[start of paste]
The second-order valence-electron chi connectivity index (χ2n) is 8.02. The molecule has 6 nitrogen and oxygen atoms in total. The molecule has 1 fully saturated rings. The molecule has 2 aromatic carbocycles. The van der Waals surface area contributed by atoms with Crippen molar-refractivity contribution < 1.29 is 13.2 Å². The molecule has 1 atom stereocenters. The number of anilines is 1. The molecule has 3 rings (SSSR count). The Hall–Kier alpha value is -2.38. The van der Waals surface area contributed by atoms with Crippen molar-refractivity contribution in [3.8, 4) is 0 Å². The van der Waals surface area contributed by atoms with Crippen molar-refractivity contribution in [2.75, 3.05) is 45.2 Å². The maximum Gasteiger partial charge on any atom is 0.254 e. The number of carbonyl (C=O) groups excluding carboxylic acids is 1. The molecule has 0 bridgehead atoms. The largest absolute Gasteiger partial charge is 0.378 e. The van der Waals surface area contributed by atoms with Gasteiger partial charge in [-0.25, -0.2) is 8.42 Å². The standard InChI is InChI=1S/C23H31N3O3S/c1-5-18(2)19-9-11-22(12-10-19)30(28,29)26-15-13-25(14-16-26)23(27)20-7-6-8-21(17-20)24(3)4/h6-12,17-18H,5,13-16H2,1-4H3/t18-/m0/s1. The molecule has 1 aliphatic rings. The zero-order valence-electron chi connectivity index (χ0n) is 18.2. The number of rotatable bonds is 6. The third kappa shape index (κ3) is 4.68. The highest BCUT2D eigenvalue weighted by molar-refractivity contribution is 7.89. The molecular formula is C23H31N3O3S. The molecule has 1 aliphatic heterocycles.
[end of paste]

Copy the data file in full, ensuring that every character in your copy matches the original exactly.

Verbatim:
The second-order valence-electron chi connectivity index (χ2n) is 8.02. The molecule has 6 nitrogen and oxygen atoms in total. The molecule has 1 fully saturated rings. The molecule has 2 aromatic carbocycles. The van der Waals surface area contributed by atoms with Crippen molar-refractivity contribution < 1.29 is 13.2 Å². The molecule has 1 atom stereocenters. The number of anilines is 1. The molecule has 3 rings (SSSR count). The Hall–Kier alpha value is -2.38. The van der Waals surface area contributed by atoms with Crippen molar-refractivity contribution in [3.8, 4) is 0 Å². The van der Waals surface area contributed by atoms with Crippen molar-refractivity contribution in [2.75, 3.05) is 45.2 Å². The maximum Gasteiger partial charge on any atom is 0.254 e. The number of carbonyl (C=O) groups excluding carboxylic acids is 1. The molecule has 0 bridgehead atoms. The largest absolute Gasteiger partial charge is 0.378 e. The van der Waals surface area contributed by atoms with Gasteiger partial charge in [-0.25, -0.2) is 8.42 Å². The standard InChI is InChI=1S/C23H31N3O3S/c1-5-18(2)19-9-11-22(12-10-19)30(28,29)26-15-13-25(14-16-26)23(27)20-7-6-8-21(17-20)24(3)4/h6-12,17-18H,5,13-16H2,1-4H3/t18-/m0/s1. The molecule has 1 aliphatic rings. The zero-order valence-electron chi connectivity index (χ0n) is 18.2. The number of rotatable bonds is 6. The third kappa shape index (κ3) is 4.68. The highest BCUT2D eigenvalue weighted by molar-refractivity contribution is 7.89. The molecular formula is C23H31N3O3S. The molecule has 1 aliphatic heterocycles.